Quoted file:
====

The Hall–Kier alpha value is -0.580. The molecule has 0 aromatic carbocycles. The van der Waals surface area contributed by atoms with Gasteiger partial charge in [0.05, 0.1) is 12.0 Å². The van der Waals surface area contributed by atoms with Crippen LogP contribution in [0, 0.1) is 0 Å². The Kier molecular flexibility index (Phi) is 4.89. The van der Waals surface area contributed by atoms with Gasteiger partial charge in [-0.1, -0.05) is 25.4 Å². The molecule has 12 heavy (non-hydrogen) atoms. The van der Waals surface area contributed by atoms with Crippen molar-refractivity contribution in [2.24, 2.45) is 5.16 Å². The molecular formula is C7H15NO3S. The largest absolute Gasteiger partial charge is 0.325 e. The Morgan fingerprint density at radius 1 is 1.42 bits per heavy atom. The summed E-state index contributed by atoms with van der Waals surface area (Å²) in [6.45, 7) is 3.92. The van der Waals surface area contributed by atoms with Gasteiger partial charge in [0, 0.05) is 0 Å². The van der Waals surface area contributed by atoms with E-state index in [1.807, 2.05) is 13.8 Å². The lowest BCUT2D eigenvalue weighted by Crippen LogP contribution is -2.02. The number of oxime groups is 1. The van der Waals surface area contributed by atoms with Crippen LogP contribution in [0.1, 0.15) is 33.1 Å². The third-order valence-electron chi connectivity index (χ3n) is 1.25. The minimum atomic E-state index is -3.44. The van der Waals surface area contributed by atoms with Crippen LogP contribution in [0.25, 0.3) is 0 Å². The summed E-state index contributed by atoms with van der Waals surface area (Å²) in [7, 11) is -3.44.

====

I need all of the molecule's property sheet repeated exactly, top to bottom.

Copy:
The Hall–Kier alpha value is -0.580. The molecule has 0 aromatic carbocycles. The van der Waals surface area contributed by atoms with Gasteiger partial charge in [0.05, 0.1) is 12.0 Å². The van der Waals surface area contributed by atoms with Crippen LogP contribution in [0, 0.1) is 0 Å². The Kier molecular flexibility index (Phi) is 4.89. The van der Waals surface area contributed by atoms with Gasteiger partial charge in [-0.1, -0.05) is 25.4 Å². The molecule has 12 heavy (non-hydrogen) atoms. The van der Waals surface area contributed by atoms with Crippen molar-refractivity contribution in [2.24, 2.45) is 5.16 Å². The molecular formula is C7H15NO3S. The largest absolute Gasteiger partial charge is 0.325 e. The Morgan fingerprint density at radius 1 is 1.42 bits per heavy atom. The summed E-state index contributed by atoms with van der Waals surface area (Å²) in [6.45, 7) is 3.92. The van der Waals surface area contributed by atoms with Gasteiger partial charge in [0, 0.05) is 0 Å². The van der Waals surface area contributed by atoms with E-state index in [1.807, 2.05) is 13.8 Å². The lowest BCUT2D eigenvalue weighted by Crippen LogP contribution is -2.02. The number of oxime groups is 1. The van der Waals surface area contributed by atoms with Crippen LogP contribution in [0.1, 0.15) is 33.1 Å². The third-order valence-electron chi connectivity index (χ3n) is 1.25. The minimum atomic E-state index is -3.44. The van der Waals surface area contributed by atoms with Crippen LogP contribution in [0.25, 0.3) is 0 Å². The summed E-state index contributed by atoms with van der Waals surface area (Å²) in [7, 11) is -3.44.